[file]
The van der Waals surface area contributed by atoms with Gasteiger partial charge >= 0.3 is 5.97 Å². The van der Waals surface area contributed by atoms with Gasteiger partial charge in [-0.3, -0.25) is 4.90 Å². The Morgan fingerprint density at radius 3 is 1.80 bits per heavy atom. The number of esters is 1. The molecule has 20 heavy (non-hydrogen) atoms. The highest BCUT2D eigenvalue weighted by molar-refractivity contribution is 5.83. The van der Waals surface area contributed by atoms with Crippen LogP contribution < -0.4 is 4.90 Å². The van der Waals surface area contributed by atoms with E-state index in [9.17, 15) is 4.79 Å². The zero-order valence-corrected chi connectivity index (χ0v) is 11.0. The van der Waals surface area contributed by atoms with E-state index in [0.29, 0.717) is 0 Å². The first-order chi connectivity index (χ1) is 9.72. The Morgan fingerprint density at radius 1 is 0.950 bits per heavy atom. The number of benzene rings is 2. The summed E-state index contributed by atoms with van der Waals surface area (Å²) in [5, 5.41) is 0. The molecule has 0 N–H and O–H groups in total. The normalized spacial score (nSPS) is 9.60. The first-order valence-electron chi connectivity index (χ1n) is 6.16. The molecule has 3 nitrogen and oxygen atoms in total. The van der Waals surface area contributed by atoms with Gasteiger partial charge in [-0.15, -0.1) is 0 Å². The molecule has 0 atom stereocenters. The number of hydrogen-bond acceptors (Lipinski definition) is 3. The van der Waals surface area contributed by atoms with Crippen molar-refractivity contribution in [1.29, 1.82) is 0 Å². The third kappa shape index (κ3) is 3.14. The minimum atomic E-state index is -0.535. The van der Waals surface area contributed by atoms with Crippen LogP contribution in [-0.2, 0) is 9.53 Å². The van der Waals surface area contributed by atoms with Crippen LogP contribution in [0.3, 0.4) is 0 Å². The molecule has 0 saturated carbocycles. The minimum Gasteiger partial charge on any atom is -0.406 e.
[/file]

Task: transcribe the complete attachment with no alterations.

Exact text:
The van der Waals surface area contributed by atoms with Gasteiger partial charge >= 0.3 is 5.97 Å². The van der Waals surface area contributed by atoms with Gasteiger partial charge in [-0.3, -0.25) is 4.90 Å². The Morgan fingerprint density at radius 3 is 1.80 bits per heavy atom. The number of esters is 1. The molecule has 20 heavy (non-hydrogen) atoms. The highest BCUT2D eigenvalue weighted by molar-refractivity contribution is 5.83. The van der Waals surface area contributed by atoms with Crippen LogP contribution < -0.4 is 4.90 Å². The van der Waals surface area contributed by atoms with E-state index in [9.17, 15) is 4.79 Å². The zero-order valence-corrected chi connectivity index (χ0v) is 11.0. The van der Waals surface area contributed by atoms with E-state index in [0.29, 0.717) is 0 Å². The first-order chi connectivity index (χ1) is 9.72. The Morgan fingerprint density at radius 1 is 0.950 bits per heavy atom. The number of benzene rings is 2. The summed E-state index contributed by atoms with van der Waals surface area (Å²) in [5, 5.41) is 0. The molecule has 0 N–H and O–H groups in total. The normalized spacial score (nSPS) is 9.60. The first-order valence-electron chi connectivity index (χ1n) is 6.16. The molecule has 3 nitrogen and oxygen atoms in total. The van der Waals surface area contributed by atoms with Gasteiger partial charge in [-0.15, -0.1) is 0 Å². The molecule has 0 atom stereocenters. The number of hydrogen-bond acceptors (Lipinski definition) is 3. The van der Waals surface area contributed by atoms with Crippen molar-refractivity contribution in [1.29, 1.82) is 0 Å². The third kappa shape index (κ3) is 3.14. The minimum atomic E-state index is -0.535. The van der Waals surface area contributed by atoms with Crippen LogP contribution in [-0.2, 0) is 9.53 Å². The van der Waals surface area contributed by atoms with Crippen LogP contribution in [0.3, 0.4) is 0 Å². The molecule has 0 saturated carbocycles. The minimum Gasteiger partial charge on any atom is -0.406 e.